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Just how accurate is the unofficial Lions depth chart?

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How accurate is the unofficial depth chart?

NFL: Detroit Lions-Training Camp Raj Mehta-USA TODAY Sports

The Detroit Lions are quickly becoming an early morning team. They’ve been consistently breaking news at all hours of the morning all summer long. It’s really getting in the way of our beauty sleep and hindering our ability to be the most handsome Lions site on the web.

It’s a good thing we have the Pride Of Detroit Breakfast-O-Matic, or we’d never make it.

We definitely needed it Wednesday morning when the Lions dropped two big stories on us within a 30 minute period.

First off, the return of tight end Tim Wright. Tim missed the entire 2016 season with a torn ACL. The Lions decided they still wanted to hold onto him. We like it.

The other story is what this piece is all about: The Lions released their first unofficial depth chart of 2017 on Wednesday morning, and there’s a lot to see here.

Greg Robinson at starting left tackle, Kenny Golladay as the No. 3 receiver, TJ Jones as the four, and Quandre Diggs buried on the third team are examples of notable developments.

But just how accurate is this thing? How much salt should you ingest while looking at this chart? Let’s take a look at that. First off, here’s the chart released this morning:

Okay, the first thing to notice here is in the top left corner: "Unofficial depth chart compiled by Lions Football Communications." This means the coaching staff had nothing to do with compiling this depth chart, effectively rendering this as a pretty good hypothesis.

But will it be close? Let’s go back in time to see how close the communications team has been in the past.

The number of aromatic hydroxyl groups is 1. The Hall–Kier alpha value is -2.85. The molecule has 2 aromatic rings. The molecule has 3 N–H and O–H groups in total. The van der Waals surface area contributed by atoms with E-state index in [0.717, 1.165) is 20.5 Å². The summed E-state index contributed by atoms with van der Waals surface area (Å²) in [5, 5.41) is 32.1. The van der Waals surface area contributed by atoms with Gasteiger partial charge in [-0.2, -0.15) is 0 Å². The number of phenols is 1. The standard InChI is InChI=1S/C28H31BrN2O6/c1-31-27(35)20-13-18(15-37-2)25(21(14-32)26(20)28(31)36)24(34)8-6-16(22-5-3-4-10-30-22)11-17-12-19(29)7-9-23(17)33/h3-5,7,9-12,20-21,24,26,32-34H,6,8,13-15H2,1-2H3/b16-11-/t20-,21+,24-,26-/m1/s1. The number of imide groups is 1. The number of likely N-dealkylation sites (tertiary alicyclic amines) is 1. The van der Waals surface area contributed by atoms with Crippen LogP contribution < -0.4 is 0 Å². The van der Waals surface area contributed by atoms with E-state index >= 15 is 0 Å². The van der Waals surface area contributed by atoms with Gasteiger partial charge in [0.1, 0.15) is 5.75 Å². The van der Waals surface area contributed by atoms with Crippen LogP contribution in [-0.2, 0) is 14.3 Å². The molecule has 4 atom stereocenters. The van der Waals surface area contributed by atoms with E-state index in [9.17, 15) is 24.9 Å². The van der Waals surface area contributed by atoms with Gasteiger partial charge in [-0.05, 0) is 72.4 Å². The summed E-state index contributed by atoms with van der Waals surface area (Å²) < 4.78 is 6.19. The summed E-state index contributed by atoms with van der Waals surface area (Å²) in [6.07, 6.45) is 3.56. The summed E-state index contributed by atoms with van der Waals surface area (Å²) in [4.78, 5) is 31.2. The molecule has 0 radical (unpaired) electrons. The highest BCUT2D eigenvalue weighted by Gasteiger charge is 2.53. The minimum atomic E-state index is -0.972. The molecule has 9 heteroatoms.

2014

This one seems pretty dead on. Notable changes that happened were, of course George Johnson had a big preseason and moved up the chart. And we know Eric E,bron moved his way up, as well. Otherwise, it’s not far off.

2015

Again, this is pretty accurate. Here are all of the changes, most of them minor: Joseph Fauria got cut, Lance Moore moved up the chart, Darryl Tapp moved down and Diggs moves up. Manny Ramirez also eventually lost the starting job five games into the season. Overall, it was still pretty close, though.

2016

There are a ton of differences here. Let’s start on offense. Dwayne Washington worked his way up the chart, as did Andre Roberts and Cole Wick. Guys like Jeremy Kerley (traded) and Matthew Mulligan (cut) fell down.

On defense, Kerry Hyder had a huge preseason and took over when Ezekiel Ansah was hurt. Kyle Van Noy was traded and Jon Bostic spent the season injured. A’Shawn Robinson, Anthony Zettel and Khyri Thornton all moved up. Rafael Bush would end up losing the starting position to Tavon Wilson.

In Conclusion

Basically what we’ve learned is that while these unofficial depth charts can have some accuracy at times, it’s closer to an educated guess than anything. It’s best to wait till the official depth chart drops before we go making any snap decisions or assumptions about the players or the Lions’ plans.